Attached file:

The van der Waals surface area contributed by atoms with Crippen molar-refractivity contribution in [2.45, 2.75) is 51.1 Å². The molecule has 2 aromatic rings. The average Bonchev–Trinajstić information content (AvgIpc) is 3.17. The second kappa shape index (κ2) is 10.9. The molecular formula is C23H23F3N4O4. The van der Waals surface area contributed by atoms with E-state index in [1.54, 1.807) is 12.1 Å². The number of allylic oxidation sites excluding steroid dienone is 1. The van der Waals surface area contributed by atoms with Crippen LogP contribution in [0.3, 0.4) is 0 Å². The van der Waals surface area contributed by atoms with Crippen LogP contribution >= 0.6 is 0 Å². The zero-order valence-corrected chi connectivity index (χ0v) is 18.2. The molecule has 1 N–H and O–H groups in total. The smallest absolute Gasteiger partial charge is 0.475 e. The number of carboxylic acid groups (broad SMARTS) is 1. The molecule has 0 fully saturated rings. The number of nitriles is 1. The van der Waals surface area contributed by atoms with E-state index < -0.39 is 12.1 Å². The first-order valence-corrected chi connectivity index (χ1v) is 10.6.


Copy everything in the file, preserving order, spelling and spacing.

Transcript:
The van der Waals surface area contributed by atoms with Crippen molar-refractivity contribution in [2.45, 2.75) is 51.1 Å². The molecule has 2 aromatic rings. The average Bonchev–Trinajstić information content (AvgIpc) is 3.17. The second kappa shape index (κ2) is 10.9. The molecular formula is C23H23F3N4O4. The van der Waals surface area contributed by atoms with E-state index in [1.54, 1.807) is 12.1 Å². The number of allylic oxidation sites excluding steroid dienone is 1. The van der Waals surface area contributed by atoms with Crippen LogP contribution in [0.3, 0.4) is 0 Å². The van der Waals surface area contributed by atoms with Crippen LogP contribution >= 0.6 is 0 Å². The zero-order valence-corrected chi connectivity index (χ0v) is 18.2. The molecule has 1 N–H and O–H groups in total. The smallest absolute Gasteiger partial charge is 0.475 e. The number of carboxylic acid groups (broad SMARTS) is 1. The molecule has 0 fully saturated rings. The number of nitriles is 1. The van der Waals surface area contributed by atoms with E-state index < -0.39 is 12.1 Å². The first-order valence-corrected chi connectivity index (χ1v) is 10.6.